Monday 3 June 2019

Horizon trial: Re-start Preview

Here we go again...
Ten weeks after the Post Office brought the Horizon trial to a juddering halt with its doomed bid to get the managing judge in the group litigation sacked, we are ready to resume.

Over the last ten weeks the Post Office has spent hundreds of thousands of pounds trying to recuse the judge, appeal that recusal, appeal the first trial judgment, avoid paying a chunk the claimants' legal fees and delay paying a chunk of the claimants' legal fees. It has failed on all fronts.

These setbacks have to be weighed up against the advantages it has gained. The longer and costlier the Post Office makes the litigation for all concerned, the more chance it will collapse, or the claimants' funders will pull the plug. 

Given how badly the Post Office has lost almost every aspect of the litigation so far, and given the Post Office's very existence (by its own admission) is threatened by this legal action, it is a legitimate litigation tactic to drag everything out. After all, if you had bottomless pockets of taxpayer's cash at your disposal, a tacit thumbs up from the government and were fighting for your own survival, you would too.

Concluding the Horizon trial

Over the next four days (4 - 7 June), Jason Coyne, the claimants' independent IT expert, will be grilled by Anthony de Garr Robinson QC, the Post Office's lead barrister for the Horizon trial.

Next week, on 11, 13 and 14 June, the Post Office's independent IT expert Dr Robert Worden will be grilled by Patrick Green QC, the claimants' lead barrister. 

Court is not sitting on 12 June next week, but in court Patrick Green was quite adamant he only needed three days to cross-examine Dr Worden, even though the judge offered him parity.

Court will not sit for the second half of June. Closing arguments will be made in court on 1 and 2 July.

Remind us what this particular trial is about?

The Post Office contends its Horizon IT system is "robust". The claimants have already accepted the Horizon IT system is "relatively robust". 

You could argue the Boeing 737 Max is relatively robust. It's what happens when things go wrong that's important. 

The claimants say problems with Horizon and the Post Office's apparent refusal to deal with those Horizon-related problems in a remotely rational manner is at the root cause of many of their grievances. The Post Office disagrees.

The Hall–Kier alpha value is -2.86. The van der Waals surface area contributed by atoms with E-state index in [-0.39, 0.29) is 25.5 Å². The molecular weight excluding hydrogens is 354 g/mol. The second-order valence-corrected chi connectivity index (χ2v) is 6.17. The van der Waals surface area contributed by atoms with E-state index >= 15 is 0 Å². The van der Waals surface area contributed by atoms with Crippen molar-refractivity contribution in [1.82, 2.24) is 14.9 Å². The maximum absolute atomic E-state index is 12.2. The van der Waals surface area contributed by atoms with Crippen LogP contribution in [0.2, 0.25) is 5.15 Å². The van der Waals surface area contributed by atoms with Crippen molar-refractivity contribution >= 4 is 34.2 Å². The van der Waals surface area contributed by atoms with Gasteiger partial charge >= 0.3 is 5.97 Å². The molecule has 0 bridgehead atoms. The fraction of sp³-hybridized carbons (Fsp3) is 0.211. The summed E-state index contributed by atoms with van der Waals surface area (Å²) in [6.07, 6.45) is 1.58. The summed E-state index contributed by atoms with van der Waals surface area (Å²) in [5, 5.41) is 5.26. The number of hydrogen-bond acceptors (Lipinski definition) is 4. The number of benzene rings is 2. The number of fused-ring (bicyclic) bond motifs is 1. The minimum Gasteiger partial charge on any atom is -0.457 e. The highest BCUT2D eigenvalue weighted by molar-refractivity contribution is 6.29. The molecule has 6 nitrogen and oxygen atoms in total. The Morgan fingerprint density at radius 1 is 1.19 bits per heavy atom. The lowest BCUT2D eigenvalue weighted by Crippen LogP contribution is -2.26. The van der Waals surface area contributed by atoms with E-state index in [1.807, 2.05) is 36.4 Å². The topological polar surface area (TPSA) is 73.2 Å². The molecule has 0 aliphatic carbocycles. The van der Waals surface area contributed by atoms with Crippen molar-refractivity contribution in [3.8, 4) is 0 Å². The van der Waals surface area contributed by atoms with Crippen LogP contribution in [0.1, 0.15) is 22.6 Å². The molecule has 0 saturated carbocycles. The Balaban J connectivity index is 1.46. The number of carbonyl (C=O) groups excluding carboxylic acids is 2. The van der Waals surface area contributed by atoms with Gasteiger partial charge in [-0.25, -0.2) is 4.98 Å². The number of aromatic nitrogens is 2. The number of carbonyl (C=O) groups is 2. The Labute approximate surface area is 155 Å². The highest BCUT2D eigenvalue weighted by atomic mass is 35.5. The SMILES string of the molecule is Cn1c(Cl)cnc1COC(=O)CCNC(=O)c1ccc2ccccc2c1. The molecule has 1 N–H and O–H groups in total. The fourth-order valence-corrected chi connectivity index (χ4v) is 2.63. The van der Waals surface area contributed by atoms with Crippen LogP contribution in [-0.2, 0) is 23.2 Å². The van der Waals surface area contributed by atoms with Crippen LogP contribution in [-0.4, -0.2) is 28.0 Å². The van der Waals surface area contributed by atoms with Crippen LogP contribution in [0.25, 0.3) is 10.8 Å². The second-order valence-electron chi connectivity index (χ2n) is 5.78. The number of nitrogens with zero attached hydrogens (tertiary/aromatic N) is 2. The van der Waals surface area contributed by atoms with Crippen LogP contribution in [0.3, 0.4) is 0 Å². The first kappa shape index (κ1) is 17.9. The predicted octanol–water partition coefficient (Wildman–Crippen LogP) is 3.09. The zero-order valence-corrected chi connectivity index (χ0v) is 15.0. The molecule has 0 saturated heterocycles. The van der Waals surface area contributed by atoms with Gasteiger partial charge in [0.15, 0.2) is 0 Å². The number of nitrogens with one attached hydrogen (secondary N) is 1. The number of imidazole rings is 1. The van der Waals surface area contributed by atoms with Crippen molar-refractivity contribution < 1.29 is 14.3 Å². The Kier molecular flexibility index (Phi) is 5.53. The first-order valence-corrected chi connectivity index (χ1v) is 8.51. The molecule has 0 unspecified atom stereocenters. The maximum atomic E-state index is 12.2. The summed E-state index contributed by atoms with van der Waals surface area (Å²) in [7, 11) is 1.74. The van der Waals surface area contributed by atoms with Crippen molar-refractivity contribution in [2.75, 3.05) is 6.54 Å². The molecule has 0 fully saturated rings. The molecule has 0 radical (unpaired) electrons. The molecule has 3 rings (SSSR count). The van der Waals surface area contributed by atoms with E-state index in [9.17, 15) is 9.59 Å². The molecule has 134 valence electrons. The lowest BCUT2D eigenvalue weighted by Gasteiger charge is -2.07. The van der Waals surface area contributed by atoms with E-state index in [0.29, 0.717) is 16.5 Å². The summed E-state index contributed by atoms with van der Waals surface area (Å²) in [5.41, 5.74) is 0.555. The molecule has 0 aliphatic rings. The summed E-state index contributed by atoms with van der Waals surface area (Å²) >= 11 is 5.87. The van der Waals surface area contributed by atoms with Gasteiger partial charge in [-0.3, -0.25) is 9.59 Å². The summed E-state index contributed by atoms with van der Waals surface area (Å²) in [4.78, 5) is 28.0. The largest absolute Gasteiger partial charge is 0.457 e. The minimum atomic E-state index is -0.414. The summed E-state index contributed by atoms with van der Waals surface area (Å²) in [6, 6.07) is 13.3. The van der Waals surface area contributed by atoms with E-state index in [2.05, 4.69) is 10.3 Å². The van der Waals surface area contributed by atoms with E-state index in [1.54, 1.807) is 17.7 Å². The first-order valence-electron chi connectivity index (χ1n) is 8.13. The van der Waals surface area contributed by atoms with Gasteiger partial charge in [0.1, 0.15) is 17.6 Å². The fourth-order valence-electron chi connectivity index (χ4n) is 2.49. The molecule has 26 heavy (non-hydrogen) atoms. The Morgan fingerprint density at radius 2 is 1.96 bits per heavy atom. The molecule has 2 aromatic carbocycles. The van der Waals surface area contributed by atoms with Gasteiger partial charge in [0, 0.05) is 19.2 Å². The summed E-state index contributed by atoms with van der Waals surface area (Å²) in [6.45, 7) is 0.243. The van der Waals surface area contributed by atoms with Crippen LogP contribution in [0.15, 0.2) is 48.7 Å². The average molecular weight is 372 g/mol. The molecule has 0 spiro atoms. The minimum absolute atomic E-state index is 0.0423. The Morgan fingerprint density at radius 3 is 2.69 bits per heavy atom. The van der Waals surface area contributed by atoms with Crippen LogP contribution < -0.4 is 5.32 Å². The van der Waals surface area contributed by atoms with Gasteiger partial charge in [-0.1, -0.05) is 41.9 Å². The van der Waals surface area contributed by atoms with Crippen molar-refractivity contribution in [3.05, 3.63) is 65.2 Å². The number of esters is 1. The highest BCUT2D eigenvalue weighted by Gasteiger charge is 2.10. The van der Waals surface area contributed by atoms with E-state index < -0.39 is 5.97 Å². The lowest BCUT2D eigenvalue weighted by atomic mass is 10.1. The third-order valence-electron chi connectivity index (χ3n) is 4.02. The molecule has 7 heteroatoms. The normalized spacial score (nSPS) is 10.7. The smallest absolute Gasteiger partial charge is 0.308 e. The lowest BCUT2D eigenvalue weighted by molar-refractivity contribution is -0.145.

Hopefully the expert evidence from both sides will give us some answers. 

So there we go. 

The taxpayer's cash hose is primed and ready to spray its contents all over those mighty-talented lawyers. Thanks to your contributions, I will be there to report it all as it's actually happening (on twitter - a regularly updated webpage you can view simply by clicking this link).

Then, when each day is done you'll find a report and transcript of the proceedings here on this blog.

If you are part of the secret email club you will also get a short email preview most mornings and a debrief every evening. 

The trial is open to all. If you can come along, be at Court 26 of the High Court's Rolls Building off Fetter Lane in that London at 10.20am tomorrow. Proceedings start 10.30am on the dot.

This blog is entirely funded by donation. You can donate any amount through the secure payment portal I have set up for this purpose (click here for more info or to donate).

If you contribute £20 or more you will be added to the secret email list. This alerts you to the latest developments on this story before they happen, as well as links to new articles and stories, whether posted here on this blog or elsewhere. Thank you for your support.

CWU vs Post Office

Today the Post Office was forced to open another legal front, separate to the Bates and others v Post Office group litigation.

Victory House on Kingsway in London was the scene of the first hearing in an action started last year by the Communications Workers Union, which is trying to establish holiday rights for Subpostmasters.

If the judge accepts the CWU's arguments, it will become a test case for determining whether Subpostmasters are "workers" rather than agents.

Being designated a "worker" confers a number of legal rights, including the right to be paid the minimum wage. In a recent submission to the BEIS select committee inquiry on the Post Office's sustainability as a network, one Subpostmaster calculated his hourly income for one week to be £2.12 (click here, scroll down to Edward Rigg's contribution). The cost implications for the Post Office are enormous.

As you might imagine the Post Office is resisting the CWU's claim with a strategy which does appear to make the legal process take more time and cost far more money than the CWU would like. At today's hearing (according to the CWU - I went along but wasn't allowed in), the CWU's lawyers  argued for a full tribunal hearing this year. The Post Office said that was impossible. 

The Post Office also apparently wants a four week trial, whereas the CWU's legal advisors are adamant the matter can be dealt with in 7 - 10 days.

In the end (again, according to the CWU) it was a score draw - the tribunal won't be held until April 2020 at the earliest, but the judge said there's no way he's giving over four weeks of court time for it.